Sprint Long Distance

The Iranian


email us

Sprint Long Distance

Flower delivery in Iran

Fly to Iran

Sehaty Foreign Exchange

    News & views

Press clampdown paralyses reform course in Iran

By Farshid Motahari

July 28, 2000, Teheran (dpa) - Despite overwhelming victories in presidential and parliamentary elections Iranian President Mohammad Khatami seems to have ground to a halt with his reform efforts.

The slow-down follows an extensive press crackdown by the conservative opposition.

The president's brother, Mohammad-Reza Khatami, who is also Vice-Speaker and Head of the reformist party IIPF which has a 70 per cent majority in the Majlis, described the move as ``a severe and paralysing blow to the reformers''. He said it also deprived the pro-Khatami wing of its daily contact with the people.

On Tuesday, the official news agency IRNA reported that conservatives in the judiciary closed down the 21st publication in the country and even sealed off the building of the Gunagun (Variety) weekly.

The conservative opposition, which consists of traditional clergy and still enjoys influence within the judiciary, accuses reformers and the liberal press of planning to get rid of Iran 's ruling Islamic system and replace it with a secular scheme in line with ``enemies of the revolution''.

The new Majlis, which started in May, was expected to change the current press law in line with which not only 21 publications -including 20 pro-Khatami ones - were closed down but which put thousands of reporters and other press-related workers out of a job.

Several journalists have also been detained in the notorious Evin prison in northern Teheran on charges of having undermined Islam in their press work.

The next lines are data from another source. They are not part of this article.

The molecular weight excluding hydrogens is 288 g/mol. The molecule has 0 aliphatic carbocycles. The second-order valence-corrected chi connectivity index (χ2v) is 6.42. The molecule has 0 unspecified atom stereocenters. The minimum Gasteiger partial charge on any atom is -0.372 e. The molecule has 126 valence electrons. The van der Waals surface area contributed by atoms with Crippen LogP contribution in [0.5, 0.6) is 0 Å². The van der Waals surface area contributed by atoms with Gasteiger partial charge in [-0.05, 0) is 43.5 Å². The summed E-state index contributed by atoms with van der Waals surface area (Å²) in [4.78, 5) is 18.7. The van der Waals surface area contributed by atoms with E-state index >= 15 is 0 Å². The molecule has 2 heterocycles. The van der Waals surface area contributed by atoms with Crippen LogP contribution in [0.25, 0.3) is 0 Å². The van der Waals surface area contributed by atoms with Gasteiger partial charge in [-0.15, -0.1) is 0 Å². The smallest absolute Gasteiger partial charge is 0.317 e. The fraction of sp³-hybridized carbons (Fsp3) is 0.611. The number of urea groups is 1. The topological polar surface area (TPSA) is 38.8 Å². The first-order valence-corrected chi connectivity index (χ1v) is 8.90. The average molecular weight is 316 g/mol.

``The Majlis should not to waste time with lengthy debates over matters that may be of little or no consequence to the average man but concentrate on issues which have the eyes of an anxiously expectant nation fixed onto them'', IRNA, itself under heavy pressure for its pro-reform trend, wrote in an editorial.

Reformists say that owing to a lack of transparency in press law, press violation charges are based on individual legal interpretations by judiciary officials who are against the reform trend.

President Khatami is an advocator of press freedom but he abides by the principle that the judiciary is independent of the government and therefore there should be no interference. He relies on ``teaching democracy and tolerance'' as a long-term solution to the issue.

The reformists in the Majlis are scheduled to tackle next month the controversial press law which is widely expected to trigger heated debates and eventually have a major impact on the country's political future and the future of Khatami's reform course.

``The Majlis is to debate on August 6 one of the most controversial bills since its foundation and is standing before a crucial test with the amendment to the press law which is intended to ensure freedoms for a society which is placing heavier emphasis on civil liberties,'' IRNA said.


 MIS Internet Services

Web Site Design by
Multimedia Internet Services, Inc

 GPG Internet server

Internet server by
Global Publishing Group.